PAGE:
- Margaret Keane
Quirky yet haunting; this is what I think of when Margaret Keane’s works are mentioned. I’m convinced that those big round eyes can capture your deepest darkest secrets if you stare long enough. That’s why they look so glassy and teary-eyed, as if the children can empathise with your feelings. Her works are interesting to say the least, but how she came about in the art scene and how she managed to make a name for herself is what’s most fascinating to me. Her paintings are quite captivating of course, but for a time, no one knew she was behind all those masterpieces.
It was in the late 50’s and early 60’s when Keane’s paintings started the so-called big eyes revolution. Everyone was in on the hype as various merchandises featuring the artworks were sold. Though she wasn’t quite commended for her talent since her husband at the time, Walter Keane, claimed those artworks as his own for more than a decade. Showcasing “his” works in a number of galleries certainly created an empire out of this whole scheme and left Margaret behind his shadow. Walter was even considered as one of the wealthiest and most intriguing painters at that time, having “his” works displayed in collections as well as owned by famous personalities.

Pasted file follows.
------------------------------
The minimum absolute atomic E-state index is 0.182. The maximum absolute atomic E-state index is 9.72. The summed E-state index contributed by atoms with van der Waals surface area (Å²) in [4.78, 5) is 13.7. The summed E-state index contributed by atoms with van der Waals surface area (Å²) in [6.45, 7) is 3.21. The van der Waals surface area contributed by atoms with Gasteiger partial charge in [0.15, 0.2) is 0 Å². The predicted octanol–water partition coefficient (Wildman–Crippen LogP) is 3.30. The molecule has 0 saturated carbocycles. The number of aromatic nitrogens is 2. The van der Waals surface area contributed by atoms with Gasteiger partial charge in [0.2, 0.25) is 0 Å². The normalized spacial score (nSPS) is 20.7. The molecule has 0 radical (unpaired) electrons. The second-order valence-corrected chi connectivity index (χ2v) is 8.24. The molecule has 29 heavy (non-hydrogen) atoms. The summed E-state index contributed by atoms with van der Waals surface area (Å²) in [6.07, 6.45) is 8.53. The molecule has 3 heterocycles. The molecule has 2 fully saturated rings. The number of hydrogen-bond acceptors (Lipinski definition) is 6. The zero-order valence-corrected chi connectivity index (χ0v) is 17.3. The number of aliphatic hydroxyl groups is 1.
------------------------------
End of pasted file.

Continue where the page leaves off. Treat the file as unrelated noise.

Come 1970, after five years of separation from Walter and several years of living in silence, Margaret Keane finally spoke up and told the public about the truth behind the big eyes paintings. As expected, Walter denied allegations of him committing such crime while in court for slander. This led to a paint-off between the two. Walter claimed to have a shoulder injury and refused to paint, but in under an hour, Margaret had produced “Exhibit 224”, probably the most triumphant and important artwork she has ever made. So Walter was sued and she was rewarded $4 million in damages.
Currently in her late 80’s, Margaret still continues to paint and has recently inspired a brand new Tim Burton film entitled Big Eyes which will be out this late November. Amy Adams and Christoph Waltz will be playing the Keane couple alongside other great actors such as Jason Schwartzman and Krysten Ritter.
Watch the trailer: